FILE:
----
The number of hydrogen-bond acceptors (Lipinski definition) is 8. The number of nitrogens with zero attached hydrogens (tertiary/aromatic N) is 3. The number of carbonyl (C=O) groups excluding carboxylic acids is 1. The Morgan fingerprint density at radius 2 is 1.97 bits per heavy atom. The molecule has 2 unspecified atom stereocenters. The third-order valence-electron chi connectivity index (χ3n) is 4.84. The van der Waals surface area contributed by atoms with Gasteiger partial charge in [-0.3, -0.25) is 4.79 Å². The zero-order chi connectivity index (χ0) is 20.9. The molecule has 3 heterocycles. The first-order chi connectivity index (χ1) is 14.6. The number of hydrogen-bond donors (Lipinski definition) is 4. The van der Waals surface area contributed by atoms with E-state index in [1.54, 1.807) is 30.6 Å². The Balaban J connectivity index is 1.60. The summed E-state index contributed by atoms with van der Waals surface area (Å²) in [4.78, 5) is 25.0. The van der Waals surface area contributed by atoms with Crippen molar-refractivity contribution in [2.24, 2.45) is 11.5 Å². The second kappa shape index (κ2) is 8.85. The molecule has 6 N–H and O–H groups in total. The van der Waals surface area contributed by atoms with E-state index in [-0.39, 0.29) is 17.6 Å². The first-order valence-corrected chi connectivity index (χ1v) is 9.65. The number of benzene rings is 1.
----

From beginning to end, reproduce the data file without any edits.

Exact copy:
The number of hydrogen-bond acceptors (Lipinski definition) is 8. The number of nitrogens with zero attached hydrogens (tertiary/aromatic N) is 3. The number of carbonyl (C=O) groups excluding carboxylic acids is 1. The Morgan fingerprint density at radius 2 is 1.97 bits per heavy atom. The molecule has 2 unspecified atom stereocenters. The third-order valence-electron chi connectivity index (χ3n) is 4.84. The van der Waals surface area contributed by atoms with Gasteiger partial charge in [-0.3, -0.25) is 4.79 Å². The zero-order chi connectivity index (χ0) is 20.9. The molecule has 3 heterocycles. The first-order chi connectivity index (χ1) is 14.6. The number of hydrogen-bond donors (Lipinski definition) is 4. The van der Waals surface area contributed by atoms with E-state index in [1.54, 1.807) is 30.6 Å². The Balaban J connectivity index is 1.60. The summed E-state index contributed by atoms with van der Waals surface area (Å²) in [4.78, 5) is 25.0. The van der Waals surface area contributed by atoms with Crippen molar-refractivity contribution in [2.24, 2.45) is 11.5 Å². The second kappa shape index (κ2) is 8.85. The molecule has 6 N–H and O–H groups in total. The van der Waals surface area contributed by atoms with E-state index in [-0.39, 0.29) is 17.6 Å². The first-order valence-corrected chi connectivity index (χ1v) is 9.65. The number of benzene rings is 1.